Lake Atitlan, Panajachel, Guatemala

Tuesday, January 20, 2015

Hang On to What You've Got

A recent post here on Book Marketing Buzz states that WordPress has 65,000,000 blogs (!!!) with 100,000 new ones created daily. Tumblr has over 102 million blogs. LiveJournal has 63 million. Weebly, 12 million. Blogger isn't mentioned in the article, although surely it would have similar numbers if not higher.

Lately, people are saying they're burned out on blogging and blogging is dead and what's the point and it's no fun anymore. I've wondered the same things myself. The numbers, however, say blogging is not dead. The big question remains: is it dead for you or for me personally?

In 2014 with all the changes going on in my life, I let this blog slip. I have an author website as well and I figured if Coming Down the Mountain languished it wouldn't be any great loss. People could find me via my WordPress site, and I could still post there whenever I felt like it.

After settling in a different country away from friends and family, I got more active here as part of my need for social interaction with English-speakers. Visiting and commenting on posts, even when I wasn't posting much myself, I realized how many of you on Blogger are my friends. I don't want to lose track of you.

Sure, anyone can find out about me and my books from my website. Sure, there'd be no great loss in the world if I stopped posting on Coming Down the Mountain. Life goes on. Only the truth is, I need blogging. It connects me to people who love to read and write like I do.

So whether it's for a writing outlet, or to have an online presence for marketing purposes, or because blogging can be an enjoyable, effective way to keep in touch with other people--if you've started a blog and kept it up for years, why stop now?

I think it's definitely worth hanging on to what you've got. Then again, if the purpose of one's blog has ended, perhaps it's time to move on. What do you think? Is maintaining a blog worth it to you, or not?

Thursday, January 15, 2015

Catching Wild Horses

When I was little I wanted to be a cowgirl, live on a ranch and have horses. In a way my wish came true because writing a novel feels like catching wild horses.

Every afternoon at two or three o'clock, I go into the hills to see what I can find. It takes a couple hours since I not only have to find them but catch them. Maybe only one at a time. Then I have to get them down to the ranch and into the corral. This takes hours, days, weeks, months.

Once all the wild horses are gathered into one place, the training begins. It's hard work, exhausting work. Often I feel very alone, pushed to the limits of my abilities, and wanting to do anything but this. But I keep at it, moving toward a vision only I believe in.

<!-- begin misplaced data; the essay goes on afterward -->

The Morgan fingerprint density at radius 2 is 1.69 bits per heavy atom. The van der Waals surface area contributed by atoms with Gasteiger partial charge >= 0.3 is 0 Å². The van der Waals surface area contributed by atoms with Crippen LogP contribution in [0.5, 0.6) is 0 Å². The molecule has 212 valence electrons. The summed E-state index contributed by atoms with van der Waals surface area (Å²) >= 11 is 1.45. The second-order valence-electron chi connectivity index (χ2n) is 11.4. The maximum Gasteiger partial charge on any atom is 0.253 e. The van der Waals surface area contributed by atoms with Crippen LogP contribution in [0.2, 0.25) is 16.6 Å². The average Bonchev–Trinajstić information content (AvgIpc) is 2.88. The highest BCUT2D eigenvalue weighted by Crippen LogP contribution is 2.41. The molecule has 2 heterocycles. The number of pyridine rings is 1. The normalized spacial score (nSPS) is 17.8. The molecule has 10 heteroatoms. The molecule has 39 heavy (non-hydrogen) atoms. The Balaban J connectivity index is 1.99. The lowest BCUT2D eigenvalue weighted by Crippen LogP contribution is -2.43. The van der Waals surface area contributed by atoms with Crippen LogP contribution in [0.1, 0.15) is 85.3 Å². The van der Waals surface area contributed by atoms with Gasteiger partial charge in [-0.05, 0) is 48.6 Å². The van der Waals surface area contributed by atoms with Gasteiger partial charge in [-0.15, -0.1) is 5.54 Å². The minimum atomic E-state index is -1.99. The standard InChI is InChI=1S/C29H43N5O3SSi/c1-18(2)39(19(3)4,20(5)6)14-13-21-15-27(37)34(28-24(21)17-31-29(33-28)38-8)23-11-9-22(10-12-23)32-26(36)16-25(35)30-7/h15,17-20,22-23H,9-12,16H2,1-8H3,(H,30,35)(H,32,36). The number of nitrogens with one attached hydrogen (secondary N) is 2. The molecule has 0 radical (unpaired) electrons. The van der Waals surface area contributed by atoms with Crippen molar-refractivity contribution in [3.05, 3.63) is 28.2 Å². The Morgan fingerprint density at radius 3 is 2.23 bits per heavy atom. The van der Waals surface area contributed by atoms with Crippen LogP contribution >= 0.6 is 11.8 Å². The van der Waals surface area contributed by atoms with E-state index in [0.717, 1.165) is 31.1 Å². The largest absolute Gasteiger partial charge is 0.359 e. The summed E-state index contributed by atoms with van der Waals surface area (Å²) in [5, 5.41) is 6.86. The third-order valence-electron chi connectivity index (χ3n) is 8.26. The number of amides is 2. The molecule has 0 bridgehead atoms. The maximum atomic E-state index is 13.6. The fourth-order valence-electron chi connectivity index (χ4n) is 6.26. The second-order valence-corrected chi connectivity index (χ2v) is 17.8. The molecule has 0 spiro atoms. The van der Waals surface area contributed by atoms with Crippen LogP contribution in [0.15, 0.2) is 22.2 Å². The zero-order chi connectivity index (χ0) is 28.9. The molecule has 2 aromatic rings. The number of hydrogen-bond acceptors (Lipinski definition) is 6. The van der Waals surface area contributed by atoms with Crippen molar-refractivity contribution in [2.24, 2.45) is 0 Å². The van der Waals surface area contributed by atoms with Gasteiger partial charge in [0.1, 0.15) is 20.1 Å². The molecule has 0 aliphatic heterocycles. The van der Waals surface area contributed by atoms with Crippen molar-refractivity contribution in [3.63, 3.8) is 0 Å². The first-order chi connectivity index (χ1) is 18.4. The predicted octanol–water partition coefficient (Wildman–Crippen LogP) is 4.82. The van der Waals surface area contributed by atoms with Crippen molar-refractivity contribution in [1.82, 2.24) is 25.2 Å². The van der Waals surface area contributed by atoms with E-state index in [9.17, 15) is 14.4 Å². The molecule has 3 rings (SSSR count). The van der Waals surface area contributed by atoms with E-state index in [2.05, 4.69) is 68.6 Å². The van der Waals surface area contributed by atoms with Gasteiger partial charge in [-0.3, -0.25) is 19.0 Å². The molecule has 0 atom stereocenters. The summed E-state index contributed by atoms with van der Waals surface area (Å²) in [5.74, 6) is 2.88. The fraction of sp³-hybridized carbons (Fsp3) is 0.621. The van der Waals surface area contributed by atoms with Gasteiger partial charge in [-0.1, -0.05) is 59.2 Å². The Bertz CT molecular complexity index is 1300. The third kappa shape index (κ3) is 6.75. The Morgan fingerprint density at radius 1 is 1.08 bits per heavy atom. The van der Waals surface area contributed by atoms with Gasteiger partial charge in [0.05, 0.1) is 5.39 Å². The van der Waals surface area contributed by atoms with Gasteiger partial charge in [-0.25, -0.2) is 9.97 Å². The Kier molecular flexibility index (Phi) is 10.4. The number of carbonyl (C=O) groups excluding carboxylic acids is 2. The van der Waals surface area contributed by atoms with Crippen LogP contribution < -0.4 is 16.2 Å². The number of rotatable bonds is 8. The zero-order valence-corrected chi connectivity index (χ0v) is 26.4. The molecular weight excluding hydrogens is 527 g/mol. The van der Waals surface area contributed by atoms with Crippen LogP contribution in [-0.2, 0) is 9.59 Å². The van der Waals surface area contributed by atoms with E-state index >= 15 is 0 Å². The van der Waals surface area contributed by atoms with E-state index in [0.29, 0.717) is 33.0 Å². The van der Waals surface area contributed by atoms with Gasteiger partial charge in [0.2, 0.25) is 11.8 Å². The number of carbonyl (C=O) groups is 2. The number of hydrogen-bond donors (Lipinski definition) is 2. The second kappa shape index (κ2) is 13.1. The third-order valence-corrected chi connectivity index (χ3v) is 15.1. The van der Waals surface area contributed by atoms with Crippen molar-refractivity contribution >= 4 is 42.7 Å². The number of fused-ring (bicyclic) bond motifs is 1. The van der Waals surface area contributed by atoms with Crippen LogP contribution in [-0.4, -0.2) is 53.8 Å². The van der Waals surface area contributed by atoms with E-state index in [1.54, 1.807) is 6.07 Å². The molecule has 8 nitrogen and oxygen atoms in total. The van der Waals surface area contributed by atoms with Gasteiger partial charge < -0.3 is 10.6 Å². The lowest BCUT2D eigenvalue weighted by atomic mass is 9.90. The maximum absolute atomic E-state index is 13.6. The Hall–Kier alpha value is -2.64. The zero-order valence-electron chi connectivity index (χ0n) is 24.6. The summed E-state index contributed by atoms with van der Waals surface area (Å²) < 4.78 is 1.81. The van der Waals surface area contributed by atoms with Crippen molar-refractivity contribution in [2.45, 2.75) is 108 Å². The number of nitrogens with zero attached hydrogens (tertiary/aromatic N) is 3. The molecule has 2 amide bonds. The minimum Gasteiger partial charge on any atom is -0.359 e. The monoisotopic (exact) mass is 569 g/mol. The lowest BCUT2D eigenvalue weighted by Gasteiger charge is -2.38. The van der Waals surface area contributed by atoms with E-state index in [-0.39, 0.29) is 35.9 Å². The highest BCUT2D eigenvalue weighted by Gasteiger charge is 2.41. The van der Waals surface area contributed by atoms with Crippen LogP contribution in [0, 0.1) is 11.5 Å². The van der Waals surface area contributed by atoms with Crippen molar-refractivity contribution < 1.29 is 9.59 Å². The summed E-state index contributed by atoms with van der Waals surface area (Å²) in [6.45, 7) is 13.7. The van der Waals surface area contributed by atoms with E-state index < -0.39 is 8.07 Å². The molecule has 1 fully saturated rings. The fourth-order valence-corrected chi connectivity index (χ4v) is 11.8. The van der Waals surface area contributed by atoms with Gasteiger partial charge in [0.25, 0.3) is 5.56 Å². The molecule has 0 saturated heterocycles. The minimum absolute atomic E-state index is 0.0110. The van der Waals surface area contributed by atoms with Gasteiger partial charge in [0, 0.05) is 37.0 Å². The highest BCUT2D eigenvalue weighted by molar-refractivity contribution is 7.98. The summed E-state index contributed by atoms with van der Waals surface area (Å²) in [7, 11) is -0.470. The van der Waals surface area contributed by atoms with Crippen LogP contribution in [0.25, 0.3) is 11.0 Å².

Then one day I notice the horses are no longer resisting me but responding to my hand. They move into place. That's when the magic begins and I can't stop working.

And then it happens. These animals which were once wild and running free have become my friends. They love me and I love them. Our work together which before was a struggle of constant resistance is now a joy. We are as one, creating a magnificent show.

Art has happened.

Tuesday, January 6, 2015

New Year, New Home, Same Old Goals

My holiday blogging break has ended and so apparently have many others of the blogs I like to read. I always enjoy reading first of the year posts, seeing what you're all planning and dealing with as the new year begins.

As for me, I just want to get back to the writing. After publishing Afraid of Everything, I took a break for travel and it ended up being a two month hiatus due to house-hunting. We came back from our trip to learn the landlord had sold the one we were living in.

At first it was bad news, since we were settled there and thought we liked it. But now that we are in our new place, a larger home filled with light and open space, we realize the other house was dark, dreary and depressing in comparison. Plus it had a wooden loft type ceiling, which housed all kinds of critters: birds and squirrels nesting in it, not to mention the horrid termites.

Since we're out, I wonder how we stood it for as long as we did. Not like there were squirrels and birds inside the house, but we often heard the pitter patter of little feet above us like upstairs tenants.

We now live behind this gate:

The lane leading into our property with the house on the right, an orange tree on the left. The garden has an orange, grapefruit, lemon, lime, banana and coffee tree. Clearly, someone was thinking breakfast when they designed it.

I am checking out the closets. You wouldn't believe how many of the houses we looked at had no closets.

This outdoor thatched patio is ideal for big parties, probably wasted on us without our family. Otherwise, it would be used every weekend for bbq's and birthday parties. There's another one just like it in another corner, that my husband wants to use as a workshop. Only thing is, he got rid of all his tools when we left the States. I guess he can sit in it, relax and dream about what he'd do if only he had the tools.

We were relieved to hear this place is not for sale. We'd like to make it our permanent home in Guatemala, not leaving until we move back to the States, whenever that will be. As I begin the new year in a new home, I reflect on a fresh start and new goals, except they're the same ones I had when we moved to Guatemala last year:

Get fluent in Spanish
Walk daily and eat more fresh fruits and vegetables
Write a novel

What are your goals for the new year?